Food for Thought: Turning the 2020 Lemon into 2021 Lemonade

Jan 05, 2021

The sentiment “Man Plans, God Laughs” is the perfect summary for 2020. Almost nothing we anticipated in 2020 could have been predicted, and much less of it planned for. As we gratefully kick 2020 to the curb, thoughtful assessments and hopeful 2021 predictions will inevitably abound.

I admit that I’m skeptical to add my voice to this cacophony, but I also can’t help but attempt to assess what we learned and predict what we can now look forward to. So, here are my 2-cents. If you’re ready to focus on looking ahead, though, I understand. But if you’re curious, please read on, and perhaps my thoughts will enlighten you. 

In March of 2020 the recruitment of physicians and providers, both internally and externally, came to a screeching halt. With hospitals and clinics racing to meet the demands of the pandemic, recruiters filled other critical roles while facing the need to change the way they worked.   

As the year progressed, internal recruiters got creative. They implemented video interviewing and even walked the halls with their cell phones giving candidates a look at their facility. As we ended the 3rd quarter, they began to tackle the outstanding list of open positions and found those lists were growing. That progress slammed directly into October as the 3rd and 4th wave of the virus sent us back to Level-5 threat.  

The prognosticators who claim to know, or are at least willing to predict, believe that full-speed-ahead recruiting will begin as the first quarter of 2021 ends. However, as healthcare struggles with the financial impacts of the pandemic, the already-underfunded recruiting world may be asked to do far more with less.

To further complicate the scenario, that timing will perfectly collide with two significant factors. First, 30% of physicians report they plan to either change jobs, quit or retire as their ethical commitment to the pandemic ends. The already projected physician shortage will escalate more rapidly than predicted. Second, the pent-up wave of postponed healthcare resulting from the pandemic will surge into the market as the vaccine is delivered and confidence returns.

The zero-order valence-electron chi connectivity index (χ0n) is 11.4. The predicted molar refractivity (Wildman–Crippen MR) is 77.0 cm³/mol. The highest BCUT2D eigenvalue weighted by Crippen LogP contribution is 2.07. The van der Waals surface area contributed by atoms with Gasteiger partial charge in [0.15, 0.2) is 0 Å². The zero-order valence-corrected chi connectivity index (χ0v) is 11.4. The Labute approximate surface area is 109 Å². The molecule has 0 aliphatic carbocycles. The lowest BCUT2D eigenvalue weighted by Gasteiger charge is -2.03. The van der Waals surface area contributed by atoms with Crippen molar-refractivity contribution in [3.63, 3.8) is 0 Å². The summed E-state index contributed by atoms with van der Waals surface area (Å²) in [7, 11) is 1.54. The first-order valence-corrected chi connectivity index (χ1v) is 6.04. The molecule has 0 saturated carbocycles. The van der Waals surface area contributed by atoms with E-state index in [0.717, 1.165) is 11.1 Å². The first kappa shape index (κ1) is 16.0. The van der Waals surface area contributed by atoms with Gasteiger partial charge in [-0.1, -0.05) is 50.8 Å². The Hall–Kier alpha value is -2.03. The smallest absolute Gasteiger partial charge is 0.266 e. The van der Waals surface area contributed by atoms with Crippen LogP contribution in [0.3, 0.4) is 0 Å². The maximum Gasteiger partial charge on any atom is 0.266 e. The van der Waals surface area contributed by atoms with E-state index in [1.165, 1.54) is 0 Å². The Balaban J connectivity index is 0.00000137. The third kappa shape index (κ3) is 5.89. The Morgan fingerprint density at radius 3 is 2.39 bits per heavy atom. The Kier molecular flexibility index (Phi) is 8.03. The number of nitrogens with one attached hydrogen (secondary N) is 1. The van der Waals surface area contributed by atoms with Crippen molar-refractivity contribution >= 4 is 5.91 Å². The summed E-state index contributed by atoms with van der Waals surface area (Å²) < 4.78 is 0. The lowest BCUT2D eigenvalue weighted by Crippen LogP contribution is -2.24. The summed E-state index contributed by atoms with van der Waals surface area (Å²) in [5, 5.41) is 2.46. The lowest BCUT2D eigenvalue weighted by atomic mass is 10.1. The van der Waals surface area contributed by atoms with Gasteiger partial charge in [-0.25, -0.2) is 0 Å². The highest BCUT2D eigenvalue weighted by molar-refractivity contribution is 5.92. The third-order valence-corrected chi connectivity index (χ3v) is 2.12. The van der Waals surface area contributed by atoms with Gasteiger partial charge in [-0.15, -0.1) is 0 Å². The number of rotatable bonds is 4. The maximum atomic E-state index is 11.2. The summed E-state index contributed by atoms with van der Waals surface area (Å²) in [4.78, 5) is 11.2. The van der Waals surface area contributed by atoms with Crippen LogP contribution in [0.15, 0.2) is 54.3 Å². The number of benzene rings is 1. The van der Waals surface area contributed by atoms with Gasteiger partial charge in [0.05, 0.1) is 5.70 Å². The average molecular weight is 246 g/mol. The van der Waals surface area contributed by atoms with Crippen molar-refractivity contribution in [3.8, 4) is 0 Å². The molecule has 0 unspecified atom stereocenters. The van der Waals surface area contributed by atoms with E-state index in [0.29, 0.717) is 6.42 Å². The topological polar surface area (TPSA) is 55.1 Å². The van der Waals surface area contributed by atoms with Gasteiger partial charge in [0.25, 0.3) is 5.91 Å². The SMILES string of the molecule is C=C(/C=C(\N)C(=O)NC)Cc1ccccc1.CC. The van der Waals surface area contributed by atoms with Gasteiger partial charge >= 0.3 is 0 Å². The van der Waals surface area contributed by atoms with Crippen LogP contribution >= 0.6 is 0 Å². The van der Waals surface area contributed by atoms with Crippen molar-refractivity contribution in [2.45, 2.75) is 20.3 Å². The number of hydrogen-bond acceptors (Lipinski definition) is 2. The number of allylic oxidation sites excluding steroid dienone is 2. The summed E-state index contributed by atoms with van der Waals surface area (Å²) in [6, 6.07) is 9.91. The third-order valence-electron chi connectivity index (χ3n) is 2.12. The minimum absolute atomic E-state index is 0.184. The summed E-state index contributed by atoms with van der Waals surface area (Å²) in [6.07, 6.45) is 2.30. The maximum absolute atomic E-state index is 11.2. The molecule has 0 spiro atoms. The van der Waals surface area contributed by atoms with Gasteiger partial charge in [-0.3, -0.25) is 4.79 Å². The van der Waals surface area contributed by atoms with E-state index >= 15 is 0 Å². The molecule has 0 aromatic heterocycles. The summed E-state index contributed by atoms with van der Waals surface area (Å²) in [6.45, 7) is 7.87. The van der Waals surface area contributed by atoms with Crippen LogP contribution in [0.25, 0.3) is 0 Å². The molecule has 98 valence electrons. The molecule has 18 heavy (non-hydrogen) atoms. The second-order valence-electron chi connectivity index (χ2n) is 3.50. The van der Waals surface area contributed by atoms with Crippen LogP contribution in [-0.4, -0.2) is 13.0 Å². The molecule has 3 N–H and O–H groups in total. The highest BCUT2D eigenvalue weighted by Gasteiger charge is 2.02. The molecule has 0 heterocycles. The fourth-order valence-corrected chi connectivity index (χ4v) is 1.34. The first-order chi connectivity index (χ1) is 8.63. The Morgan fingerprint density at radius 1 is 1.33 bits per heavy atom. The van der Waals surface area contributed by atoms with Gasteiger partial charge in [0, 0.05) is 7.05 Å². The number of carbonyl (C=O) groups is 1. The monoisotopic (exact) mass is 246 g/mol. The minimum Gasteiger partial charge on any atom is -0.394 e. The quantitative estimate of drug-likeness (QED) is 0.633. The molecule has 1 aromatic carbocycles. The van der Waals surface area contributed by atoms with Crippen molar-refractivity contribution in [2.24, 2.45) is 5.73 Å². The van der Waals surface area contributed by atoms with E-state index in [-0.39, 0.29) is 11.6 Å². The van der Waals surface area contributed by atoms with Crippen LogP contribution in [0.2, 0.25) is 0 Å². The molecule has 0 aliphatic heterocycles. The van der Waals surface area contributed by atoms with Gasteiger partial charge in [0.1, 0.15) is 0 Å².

Externally, the pandemic decimated the physician recruiting industry. The largest and seemingly most stable traditional firms found themselves putting 90% of their searches on hold by the end of March. Profitability and revenue disappeared and employees were terminated. Recruiters with 10-15 years at the same firm found themselves unemployed. Firms owned by large national or multinational companies, who were no longer profitable, saw massive cuts. Owner-operated firms struggled to stay afloat.

As always, there were a few exceptions. Some forward-thinking organizations continued to recruit, albeit less aggressively, and kept candidates in their pipeline. The external firms who offered more digital services, varied their cost-effective options, and implemented new technology held on. Some of those firms even used the time to expand their products. Database and job boards will continue to be a resource for passive recruitment, as recruiters manually post jobs and mine databases.

In summary, 2020 propelled our industry into the world of digital transformation and streamlined workflows. It showed us new ways to work smarter and faster. As 2021 progresses and recruiters manage more with less, they will turn to technology to automate routine functions and to attract elusive candidates who are already using technology. The demand for an exceptional candidate experience will become a requirement in the competition for candidates.

Administrations, desperate for revenue, will demand candidate activity and every dollar spent will be closely monitored for ROI. Hospitals will outsource repetitive and time-consuming activities to companies with cost-effective technology solutions. Small organizations will continue to merge into larger systems. 

Anyone willing to resume recruiting in the first quarter will find themselves way ahead of the curve.

Externally, the creative, the progressive, and the most technical resources will survive. These companies are prepared to meet the demand without the need for months of ramp-up. ‘The way we’ve always done it’ will disappear.

And that is my two-cents. If you read along, I appreciate the commitment and I hope I offered some perspective. Join me in kicking 2020 out the door and boldly confronting whatever 2021 has in store.